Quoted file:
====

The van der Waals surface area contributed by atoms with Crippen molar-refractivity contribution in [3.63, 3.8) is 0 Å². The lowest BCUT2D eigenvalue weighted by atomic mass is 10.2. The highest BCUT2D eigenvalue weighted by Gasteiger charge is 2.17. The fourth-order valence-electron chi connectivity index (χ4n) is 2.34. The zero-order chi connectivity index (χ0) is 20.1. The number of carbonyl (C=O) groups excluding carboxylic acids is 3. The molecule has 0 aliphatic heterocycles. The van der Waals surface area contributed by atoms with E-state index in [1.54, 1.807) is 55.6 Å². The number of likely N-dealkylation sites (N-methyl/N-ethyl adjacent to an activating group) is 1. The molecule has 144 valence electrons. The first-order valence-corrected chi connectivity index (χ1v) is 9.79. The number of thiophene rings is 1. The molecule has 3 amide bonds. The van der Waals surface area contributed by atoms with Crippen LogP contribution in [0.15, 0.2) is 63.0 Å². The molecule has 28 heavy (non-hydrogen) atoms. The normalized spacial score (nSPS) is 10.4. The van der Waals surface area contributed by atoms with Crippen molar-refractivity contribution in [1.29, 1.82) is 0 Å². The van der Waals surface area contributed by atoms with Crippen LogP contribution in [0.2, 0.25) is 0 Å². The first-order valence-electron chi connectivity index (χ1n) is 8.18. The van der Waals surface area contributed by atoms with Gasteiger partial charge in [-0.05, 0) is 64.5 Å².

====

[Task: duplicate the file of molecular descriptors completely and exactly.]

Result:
The van der Waals surface area contributed by atoms with Crippen molar-refractivity contribution in [3.63, 3.8) is 0 Å². The lowest BCUT2D eigenvalue weighted by atomic mass is 10.2. The highest BCUT2D eigenvalue weighted by Gasteiger charge is 2.17. The fourth-order valence-electron chi connectivity index (χ4n) is 2.34. The zero-order chi connectivity index (χ0) is 20.1. The number of carbonyl (C=O) groups excluding carboxylic acids is 3. The molecule has 0 aliphatic heterocycles. The van der Waals surface area contributed by atoms with E-state index in [1.54, 1.807) is 55.6 Å². The number of likely N-dealkylation sites (N-methyl/N-ethyl adjacent to an activating group) is 1. The molecule has 144 valence electrons. The first-order valence-corrected chi connectivity index (χ1v) is 9.79. The number of thiophene rings is 1. The molecule has 3 amide bonds. The van der Waals surface area contributed by atoms with Crippen LogP contribution in [0.15, 0.2) is 63.0 Å². The molecule has 28 heavy (non-hydrogen) atoms. The normalized spacial score (nSPS) is 10.4. The van der Waals surface area contributed by atoms with Crippen molar-refractivity contribution in [1.29, 1.82) is 0 Å². The van der Waals surface area contributed by atoms with Crippen LogP contribution in [0.2, 0.25) is 0 Å². The first-order valence-electron chi connectivity index (χ1n) is 8.18. The van der Waals surface area contributed by atoms with Gasteiger partial charge in [-0.05, 0) is 64.5 Å².